Portland Pastry Chefs Join Forces

Members of the Portland Pastry Chefs Association are throwing an old-fashioned cakewalk to help end childhood hunger—so we got the skinny on the desserts that inspired their sweet tooth.

By Allison Jones August 17, 2012

Photo: David L. Reamer

When Amelia Lane of Olympic Provisions began working as a pastry chef in Portland after years of cooking the line, she realized what it was like to feel alone in a crowded kitchen.

"I really miss the camaraderie that cooks share after getting their asses kicked on the line," says Lane. "That incredible feeling that comes when you’re cracking a beer or clinking glasses and talking about all the challenges and successes of the evening…I miss it so much it hurts."

Searching for that camaraderie and sense of community, Lane founded the Portland Pastry Chefs Association to bring together bakers and pastry chefs from around town for events, technical support, and a platform to share successes.

For their public debut as a collaborative community, members of the PPCA will host a Cakewalk on September 9th to benefit Oregon’s children through Partners for a Hunger Free Oregon, the Oregon Food Bank, and Share Our Strength. Organized by Portland pastry chefs Gerald Shorey (Market) and Alissa Rozos (St Jack), the event will feature over thirty of Portland’s top pastry chefs, bakers, chocolate makers, and ice cream mavens presenting full-sized cake creations. Guests will have a chance to take home the sweet treats via DJ-powered cakewalks throughout the evening. Tickets to the fundraiser are just $35, available here.

Though the savoriest of executive chefs often steal the media spotlight, Portland’s pastry chefs have been quietly churning out some truly world-class desserts for years. Here, they share the sweet treats from their childhoods that inspired them to join the ranks of the often-silent sweet saviors of the kitchen.

Kir Jensen of Sugar Cube: "My mom was constantly baking and the warming smells of something buttery delicious was always wafting through our house. One of my favorite of her desserts was her apple crisp. A simple, rustic dessert pilled high with tart granny smith apples and buttery, cinnamon-kissed crisp topping—always served with a fat dollop of fresh whipped cream. I’d kill for one of my mom’s apple crisps right now."

Alissa Rozos of St Jack: "My favorite childhood dessert was the koulourakia my Yiayia would make with me and my sister. It’s a Greek butter cookie that gets shaped into a rope and twisted before baking. Each batch made 12 dozen cookies which required an entire afternoon to get it all baked off. We’d bring a bag of cookies to the neighbors, doctor, hair dresser, car mechanic, and everyone else we had ever met."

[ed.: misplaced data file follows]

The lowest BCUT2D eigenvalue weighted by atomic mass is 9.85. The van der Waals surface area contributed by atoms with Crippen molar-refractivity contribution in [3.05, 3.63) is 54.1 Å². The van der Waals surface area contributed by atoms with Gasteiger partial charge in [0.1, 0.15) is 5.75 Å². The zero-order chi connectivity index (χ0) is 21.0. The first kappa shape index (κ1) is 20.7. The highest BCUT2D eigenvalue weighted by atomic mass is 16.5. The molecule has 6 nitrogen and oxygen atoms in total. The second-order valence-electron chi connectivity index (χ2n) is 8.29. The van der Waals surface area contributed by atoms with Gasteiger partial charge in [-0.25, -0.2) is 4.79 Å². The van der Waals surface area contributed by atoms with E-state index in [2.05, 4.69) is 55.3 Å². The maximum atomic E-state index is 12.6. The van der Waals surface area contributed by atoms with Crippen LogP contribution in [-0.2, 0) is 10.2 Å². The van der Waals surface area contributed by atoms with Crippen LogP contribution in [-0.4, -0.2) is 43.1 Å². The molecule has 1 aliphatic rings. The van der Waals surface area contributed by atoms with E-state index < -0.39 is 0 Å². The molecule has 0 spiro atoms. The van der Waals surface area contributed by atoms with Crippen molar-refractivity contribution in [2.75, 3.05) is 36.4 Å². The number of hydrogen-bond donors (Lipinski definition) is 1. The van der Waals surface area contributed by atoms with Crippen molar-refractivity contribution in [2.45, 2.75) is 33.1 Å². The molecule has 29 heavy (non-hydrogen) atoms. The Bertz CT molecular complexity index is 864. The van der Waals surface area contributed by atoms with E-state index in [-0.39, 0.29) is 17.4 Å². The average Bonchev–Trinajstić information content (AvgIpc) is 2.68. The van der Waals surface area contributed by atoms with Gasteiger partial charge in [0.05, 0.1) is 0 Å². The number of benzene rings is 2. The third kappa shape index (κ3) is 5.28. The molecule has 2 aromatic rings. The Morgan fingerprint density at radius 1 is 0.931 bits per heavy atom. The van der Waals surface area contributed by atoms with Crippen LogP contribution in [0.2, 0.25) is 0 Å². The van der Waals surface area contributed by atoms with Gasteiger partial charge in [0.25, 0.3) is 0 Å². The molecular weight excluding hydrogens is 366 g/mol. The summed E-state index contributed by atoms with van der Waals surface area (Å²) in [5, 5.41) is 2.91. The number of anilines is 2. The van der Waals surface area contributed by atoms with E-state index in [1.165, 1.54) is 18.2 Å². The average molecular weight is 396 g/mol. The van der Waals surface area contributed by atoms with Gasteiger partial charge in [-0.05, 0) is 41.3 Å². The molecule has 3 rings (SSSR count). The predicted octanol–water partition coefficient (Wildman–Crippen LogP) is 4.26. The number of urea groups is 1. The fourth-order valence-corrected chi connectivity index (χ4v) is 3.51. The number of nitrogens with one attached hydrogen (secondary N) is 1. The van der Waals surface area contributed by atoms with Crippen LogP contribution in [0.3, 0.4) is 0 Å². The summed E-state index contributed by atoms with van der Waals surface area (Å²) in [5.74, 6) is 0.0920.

Kate Withiam of Pacific Pie Co: "I have always loved strawberries and when strawberry season came around as a child, I knew is was time for strawberry glace’ cream pie. Fresh strawberries with the yummy combination of graham cracker crust and creamy vanilla filling… oh my. We would often take the pie on a family picnic and cut it into 16 small slivers so everyone could have a taste. Luckily we’d always have another one waiting at home because a sliver just wasn’t enough."

Helena Root of Irving Street Kitchen: "My favorite dessert as a child was my Mom’s chocolate swirled cheesecake, with a crispy shortbread crust, dense vanilla cheesecake, and a chocolate swirl. Uhhhh, I can taste it now. So good! This was my request at all special holidays and birthdays, I was hooked!"

Kyra Bussanich of Crave Bake Shop: "My mom had this giant recipe book from the 70s containing hundreds of pastries and desserts. I would spend hours pouring over the book, selecting just the perfect cookie, cake or tart to make on a rainy Saturday afternoon. One of my favorites was a Mocha Chocolate Cake. I would drag my step stool up to the counter alongside my mom, and help her measure out bittersweet chocolate, coffee, sugar, flour, butter and eggs for the cake. My mom would top it with a thick, coffee-laced dark chocolate glaçage. Waiting for the glaze to set up before we could slice the cake and eat it was pure torture!"

Gerald Shorey of Market: "I still use the chocolate mousse recipe my Uncle George gave me over twenty years ago. I use my great Grandmother’s poppy seed grinder for poppy strudel and hand pull it just as she did. I also use her Lamb Cake mold every Easter. My Grandmother not only made fantastic ‘garbage’ cookies, but the best fried chicken I have ever had. Whenever I bake, I know in my heart that they are there with me."

Clare Gordon of Riffle NW: "Growing up in town we went to the Portland Farmer’s Market on Saturdays every week, and I would make a beeline for Elizabeth Montes’ stand. She was just starting to sell her amazing Sahagun chocolates at the market during her first years in town, and I would beg my parents for a few dollars to buy a jasmine or cinnamon truffle."

Amelia Lane of Olympic Provisions: "I grew up in the Carolinas, where the weather is the opposite as here, hot and humid most of the year, so ice cream was and still is my achilles heel! My true favorite treat of all time though is fresh strawberries. I would only eat them at my Grandmother’s house—she’d give me a quart of berries and I would walk around the rose garden in her back yard and eat all of them. She always said I would get a stomach ache, but I never did."

PPCA 1st Annual Cakewalk
Sunday, September 9th from 5 to 9 pm
At the Olympic Mills Commerce Center
107 SE Washington St
$35 – tickets available here

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